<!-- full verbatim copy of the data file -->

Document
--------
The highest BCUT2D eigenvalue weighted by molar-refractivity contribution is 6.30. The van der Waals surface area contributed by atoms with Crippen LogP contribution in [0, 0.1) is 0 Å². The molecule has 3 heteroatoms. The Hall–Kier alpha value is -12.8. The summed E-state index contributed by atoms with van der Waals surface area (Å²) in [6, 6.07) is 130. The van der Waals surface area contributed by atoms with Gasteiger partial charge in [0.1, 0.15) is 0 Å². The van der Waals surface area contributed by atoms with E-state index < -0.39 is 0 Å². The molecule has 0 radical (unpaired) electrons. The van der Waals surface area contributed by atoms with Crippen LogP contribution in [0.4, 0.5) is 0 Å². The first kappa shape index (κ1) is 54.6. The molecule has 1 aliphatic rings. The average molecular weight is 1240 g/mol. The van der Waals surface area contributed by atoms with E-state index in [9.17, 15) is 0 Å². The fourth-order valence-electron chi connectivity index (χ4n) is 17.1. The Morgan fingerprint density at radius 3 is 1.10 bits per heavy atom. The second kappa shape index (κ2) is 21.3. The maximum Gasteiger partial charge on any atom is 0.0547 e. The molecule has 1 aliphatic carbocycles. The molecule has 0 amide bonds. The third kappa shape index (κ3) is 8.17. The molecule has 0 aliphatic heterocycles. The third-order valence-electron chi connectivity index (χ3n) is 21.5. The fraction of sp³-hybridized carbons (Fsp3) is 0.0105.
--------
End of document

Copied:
The highest BCUT2D eigenvalue weighted by molar-refractivity contribution is 6.30. The van der Waals surface area contributed by atoms with Crippen LogP contribution in [0, 0.1) is 0 Å². The molecule has 3 heteroatoms. The Hall–Kier alpha value is -12.8. The summed E-state index contributed by atoms with van der Waals surface area (Å²) in [6, 6.07) is 130. The van der Waals surface area contributed by atoms with Gasteiger partial charge in [0.1, 0.15) is 0 Å². The van der Waals surface area contributed by atoms with E-state index < -0.39 is 0 Å². The molecule has 0 radical (unpaired) electrons. The van der Waals surface area contributed by atoms with Crippen LogP contribution in [0.4, 0.5) is 0 Å². The first kappa shape index (κ1) is 54.6. The molecule has 1 aliphatic rings. The average molecular weight is 1240 g/mol. The van der Waals surface area contributed by atoms with E-state index in [9.17, 15) is 0 Å². The fourth-order valence-electron chi connectivity index (χ4n) is 17.1. The Morgan fingerprint density at radius 3 is 1.10 bits per heavy atom. The second kappa shape index (κ2) is 21.3. The maximum Gasteiger partial charge on any atom is 0.0547 e. The molecule has 1 aliphatic carbocycles. The molecule has 0 amide bonds. The third kappa shape index (κ3) is 8.17. The molecule has 0 aliphatic heterocycles. The third-order valence-electron chi connectivity index (χ3n) is 21.5. The fraction of sp³-hybridized carbons (Fsp3) is 0.0105.